T2 native519.8 ± 0.220.0 ± 0.30.6 ± 0.32.8 ± 1.3
T2 Gauss 3x619.8 ± 0.219.8 ± 0.20.1 ± 0.00.5 ± 0.1
T2 Gauss 16x719.8 ± 0.220.3 ± 0.10.6 ± 0.12.7 ± 0.5
T2 Gauss 3x (realigned)819.8 ± 0.219.8 ± 0.20.1 ± 0.10.7 ± 0.2

Fetal brains were segmented into WM and GM from processed T2-weighted images; while subadult and adult brains were segmented from processed PD-weighted images (see Materials and Methods for explanation). Therefore, it was necessary to determine whether segmented volumes from processed PD images differed from segmented volumes from processed T2-weighted images. The results of this experiment revealed that the segmented volumes of water derived from PD- and T2-weighted images did not differ (Table 2).

Comparisons of expected and segmented volumes of brain tissue

Measurements of segmented volumes by computerized thresholding followed by manual editing were completed for the total cerebellum sample, the WM, and GM from both native and processed PD-weighted images (Table 3). In most cases, the segmented volumes from processed PD images were more accurate than the segmented volumes from native PD images (Table 3). For example, the segmented volumes of the cerebellum slice 1 indicated that the segmentation of the processed images contained smaller errors than the segmentation of the PD native images (total slice, 3.3% vs. 10.3%; WM, 5.5% vs. 8.3%; GM, 5.2% vs. 15.3%). However, a larger percent error was observed in smaller segmented volumes. In general, for the segmented volumes of processed brain tissue, the total slice error was the lowest followed by WM and GM errors. These errors were larger than the errors in the water experiment, possibly because of the smaller volumes of brain tissue segmented compared with the volumes of water segmented. In addition, the error associated with the dissection of WM and GM may have caused the expected volume of WM and GM to be inaccurate. Additionally or alternatively, the larger errors of the segmented brain tissue may be linked to errors associated with measuring the water displaced by the tissue.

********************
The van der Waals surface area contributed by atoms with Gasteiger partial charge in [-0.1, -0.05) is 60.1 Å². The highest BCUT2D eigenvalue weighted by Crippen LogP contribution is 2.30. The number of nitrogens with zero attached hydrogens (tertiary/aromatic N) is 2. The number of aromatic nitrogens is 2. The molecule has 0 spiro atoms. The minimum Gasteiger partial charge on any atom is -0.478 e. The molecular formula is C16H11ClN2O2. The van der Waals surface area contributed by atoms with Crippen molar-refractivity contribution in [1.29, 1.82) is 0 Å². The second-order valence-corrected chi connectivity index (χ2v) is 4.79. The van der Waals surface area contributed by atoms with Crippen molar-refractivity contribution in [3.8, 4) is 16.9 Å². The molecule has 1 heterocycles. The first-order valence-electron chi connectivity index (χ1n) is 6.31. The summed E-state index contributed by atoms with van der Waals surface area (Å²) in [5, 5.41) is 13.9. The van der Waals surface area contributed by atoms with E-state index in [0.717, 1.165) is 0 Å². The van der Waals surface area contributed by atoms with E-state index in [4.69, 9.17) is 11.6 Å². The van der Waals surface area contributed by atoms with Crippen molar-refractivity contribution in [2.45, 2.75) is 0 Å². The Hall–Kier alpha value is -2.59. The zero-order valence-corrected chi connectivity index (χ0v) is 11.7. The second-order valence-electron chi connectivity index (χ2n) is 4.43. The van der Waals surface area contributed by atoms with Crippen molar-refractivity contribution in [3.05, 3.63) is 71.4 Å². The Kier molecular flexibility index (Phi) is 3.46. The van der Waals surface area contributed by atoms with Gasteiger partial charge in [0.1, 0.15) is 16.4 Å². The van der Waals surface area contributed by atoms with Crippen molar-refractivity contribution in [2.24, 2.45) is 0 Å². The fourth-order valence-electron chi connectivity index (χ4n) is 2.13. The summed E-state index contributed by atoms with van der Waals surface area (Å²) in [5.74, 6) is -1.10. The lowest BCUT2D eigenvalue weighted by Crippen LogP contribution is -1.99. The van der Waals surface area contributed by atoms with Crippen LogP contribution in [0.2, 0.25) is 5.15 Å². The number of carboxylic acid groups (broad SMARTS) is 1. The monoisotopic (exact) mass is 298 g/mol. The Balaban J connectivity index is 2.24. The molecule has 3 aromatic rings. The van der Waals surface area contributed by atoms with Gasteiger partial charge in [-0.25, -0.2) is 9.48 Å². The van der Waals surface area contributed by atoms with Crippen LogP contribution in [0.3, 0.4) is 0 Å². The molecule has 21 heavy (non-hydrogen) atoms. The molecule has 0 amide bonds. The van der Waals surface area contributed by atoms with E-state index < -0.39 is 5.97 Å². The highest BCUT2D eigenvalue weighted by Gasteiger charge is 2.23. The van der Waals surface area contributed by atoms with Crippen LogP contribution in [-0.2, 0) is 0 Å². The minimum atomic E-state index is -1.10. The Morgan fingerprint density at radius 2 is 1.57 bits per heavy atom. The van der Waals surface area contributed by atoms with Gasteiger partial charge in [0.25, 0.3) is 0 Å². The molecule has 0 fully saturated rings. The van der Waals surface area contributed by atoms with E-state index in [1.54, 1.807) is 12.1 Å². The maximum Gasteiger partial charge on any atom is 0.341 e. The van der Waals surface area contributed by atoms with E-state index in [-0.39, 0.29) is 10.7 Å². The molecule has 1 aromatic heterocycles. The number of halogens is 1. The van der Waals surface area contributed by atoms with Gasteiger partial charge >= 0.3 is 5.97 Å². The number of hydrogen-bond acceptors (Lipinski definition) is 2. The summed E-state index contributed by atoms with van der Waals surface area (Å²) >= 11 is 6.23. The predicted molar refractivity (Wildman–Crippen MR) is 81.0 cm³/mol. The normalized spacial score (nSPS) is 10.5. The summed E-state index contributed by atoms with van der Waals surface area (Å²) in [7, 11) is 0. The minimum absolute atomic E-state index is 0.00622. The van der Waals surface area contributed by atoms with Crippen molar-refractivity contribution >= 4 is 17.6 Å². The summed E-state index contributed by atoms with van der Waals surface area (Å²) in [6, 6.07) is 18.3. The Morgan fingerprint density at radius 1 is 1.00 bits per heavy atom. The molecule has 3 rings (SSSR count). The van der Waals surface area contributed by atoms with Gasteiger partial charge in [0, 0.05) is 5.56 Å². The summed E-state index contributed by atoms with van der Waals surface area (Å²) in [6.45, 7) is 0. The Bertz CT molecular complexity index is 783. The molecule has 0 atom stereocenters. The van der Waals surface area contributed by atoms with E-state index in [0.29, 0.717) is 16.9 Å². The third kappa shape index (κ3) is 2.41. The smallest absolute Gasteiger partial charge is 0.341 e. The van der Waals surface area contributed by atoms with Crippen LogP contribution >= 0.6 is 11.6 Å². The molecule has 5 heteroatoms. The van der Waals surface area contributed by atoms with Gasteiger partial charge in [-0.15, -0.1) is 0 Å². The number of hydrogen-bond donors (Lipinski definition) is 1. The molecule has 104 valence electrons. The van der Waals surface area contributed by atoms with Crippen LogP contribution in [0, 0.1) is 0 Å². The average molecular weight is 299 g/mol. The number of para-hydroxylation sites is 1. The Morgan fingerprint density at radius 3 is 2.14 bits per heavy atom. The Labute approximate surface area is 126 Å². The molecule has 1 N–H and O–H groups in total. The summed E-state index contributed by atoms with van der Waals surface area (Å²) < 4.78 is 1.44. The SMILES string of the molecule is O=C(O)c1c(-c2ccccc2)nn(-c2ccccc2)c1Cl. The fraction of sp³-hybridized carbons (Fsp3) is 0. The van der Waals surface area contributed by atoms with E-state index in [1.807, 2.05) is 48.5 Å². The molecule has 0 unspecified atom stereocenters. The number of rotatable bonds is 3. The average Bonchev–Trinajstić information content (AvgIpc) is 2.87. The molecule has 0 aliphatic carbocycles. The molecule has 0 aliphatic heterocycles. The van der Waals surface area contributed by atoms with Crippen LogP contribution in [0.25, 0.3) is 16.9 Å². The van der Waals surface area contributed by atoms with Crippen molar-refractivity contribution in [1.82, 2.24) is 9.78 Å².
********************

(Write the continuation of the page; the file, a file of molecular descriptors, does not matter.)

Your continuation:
Table 3. Comparisons of expected and segmented volumes of brain tissue
 Total SliceWhite matterGray matter
Expected volume (ml)Segmented volume (ml)RMSE% errorExpected volume (ml)Segmented volume (ml)RMSE% errorExpected volume (ml)Segmented volume (ml)RMSE% error
  • Volumes are reported as means and standard deviations.

  • 1

    Segmentation was completed using native (no Amira processing) PD-weighted images.

  • 2

    A gauss filter (sigma = 10; kernel = 21) was applied to the PD native images ten successive times. The results of the filter were then subtracted from the native PD images to acquire a new image set. These images were then rotated 2° around the global y-axis.